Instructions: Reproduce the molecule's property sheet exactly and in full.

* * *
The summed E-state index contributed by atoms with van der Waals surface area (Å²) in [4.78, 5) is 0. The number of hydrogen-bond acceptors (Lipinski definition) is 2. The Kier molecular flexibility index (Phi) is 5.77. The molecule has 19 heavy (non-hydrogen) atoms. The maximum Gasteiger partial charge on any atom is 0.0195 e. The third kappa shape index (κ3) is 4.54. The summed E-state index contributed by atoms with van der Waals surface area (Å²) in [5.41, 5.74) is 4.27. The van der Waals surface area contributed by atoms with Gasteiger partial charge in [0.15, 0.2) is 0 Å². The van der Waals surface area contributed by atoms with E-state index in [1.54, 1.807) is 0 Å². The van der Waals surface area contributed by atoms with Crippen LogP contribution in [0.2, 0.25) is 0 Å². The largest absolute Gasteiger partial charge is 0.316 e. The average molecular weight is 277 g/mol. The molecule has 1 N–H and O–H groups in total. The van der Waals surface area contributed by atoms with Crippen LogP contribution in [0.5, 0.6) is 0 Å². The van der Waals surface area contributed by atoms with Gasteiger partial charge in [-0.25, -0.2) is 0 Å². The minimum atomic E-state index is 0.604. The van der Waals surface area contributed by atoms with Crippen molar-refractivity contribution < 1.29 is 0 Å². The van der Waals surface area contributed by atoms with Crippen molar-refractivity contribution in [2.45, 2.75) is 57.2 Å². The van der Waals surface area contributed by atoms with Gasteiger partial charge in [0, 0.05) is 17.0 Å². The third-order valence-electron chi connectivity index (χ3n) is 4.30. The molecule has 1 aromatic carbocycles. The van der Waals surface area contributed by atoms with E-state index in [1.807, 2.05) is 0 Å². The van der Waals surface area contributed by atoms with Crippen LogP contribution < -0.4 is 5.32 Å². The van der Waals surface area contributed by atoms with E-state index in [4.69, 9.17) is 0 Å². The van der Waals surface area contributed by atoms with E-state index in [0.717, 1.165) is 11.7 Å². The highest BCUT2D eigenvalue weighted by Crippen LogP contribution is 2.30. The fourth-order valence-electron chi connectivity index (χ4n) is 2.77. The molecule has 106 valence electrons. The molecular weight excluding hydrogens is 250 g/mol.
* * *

The summed E-state index contributed by atoms with van der Waals surface area (Å²) in [4.78, 5) is 0. The number of hydrogen-bond acceptors (Lipinski definition) is 2. The Kier molecular flexibility index (Phi) is 5.77. The molecule has 19 heavy (non-hydrogen) atoms. The maximum Gasteiger partial charge on any atom is 0.0195 e. The third kappa shape index (κ3) is 4.54. The summed E-state index contributed by atoms with van der Waals surface area (Å²) in [5.41, 5.74) is 4.27. The van der Waals surface area contributed by atoms with Gasteiger partial charge in [0.15, 0.2) is 0 Å². The van der Waals surface area contributed by atoms with E-state index in [1.54, 1.807) is 0 Å². The van der Waals surface area contributed by atoms with Crippen LogP contribution in [0.2, 0.25) is 0 Å². The largest absolute Gasteiger partial charge is 0.316 e. The average molecular weight is 277 g/mol. The molecule has 1 N–H and O–H groups in total. The van der Waals surface area contributed by atoms with Crippen LogP contribution in [0.5, 0.6) is 0 Å². The van der Waals surface area contributed by atoms with Gasteiger partial charge in [-0.25, -0.2) is 0 Å². The minimum atomic E-state index is 0.604. The van der Waals surface area contributed by atoms with Crippen molar-refractivity contribution < 1.29 is 0 Å². The van der Waals surface area contributed by atoms with Crippen molar-refractivity contribution in [2.45, 2.75) is 57.2 Å². The van der Waals surface area contributed by atoms with Gasteiger partial charge in [0, 0.05) is 17.0 Å². The third-order valence-electron chi connectivity index (χ3n) is 4.30. The molecule has 1 aromatic carbocycles. The van der Waals surface area contributed by atoms with E-state index in [1.807, 2.05) is 0 Å². The van der Waals surface area contributed by atoms with Crippen LogP contribution < -0.4 is 5.32 Å². The van der Waals surface area contributed by atoms with E-state index in [4.69, 9.17) is 0 Å². The van der Waals surface area contributed by atoms with E-state index in [0.717, 1.165) is 11.7 Å². The highest BCUT2D eigenvalue weighted by Crippen LogP contribution is 2.30. The fourth-order valence-electron chi connectivity index (χ4n) is 2.77. The molecule has 106 valence electrons. The molecular weight excluding hydrogens is 250 g/mol.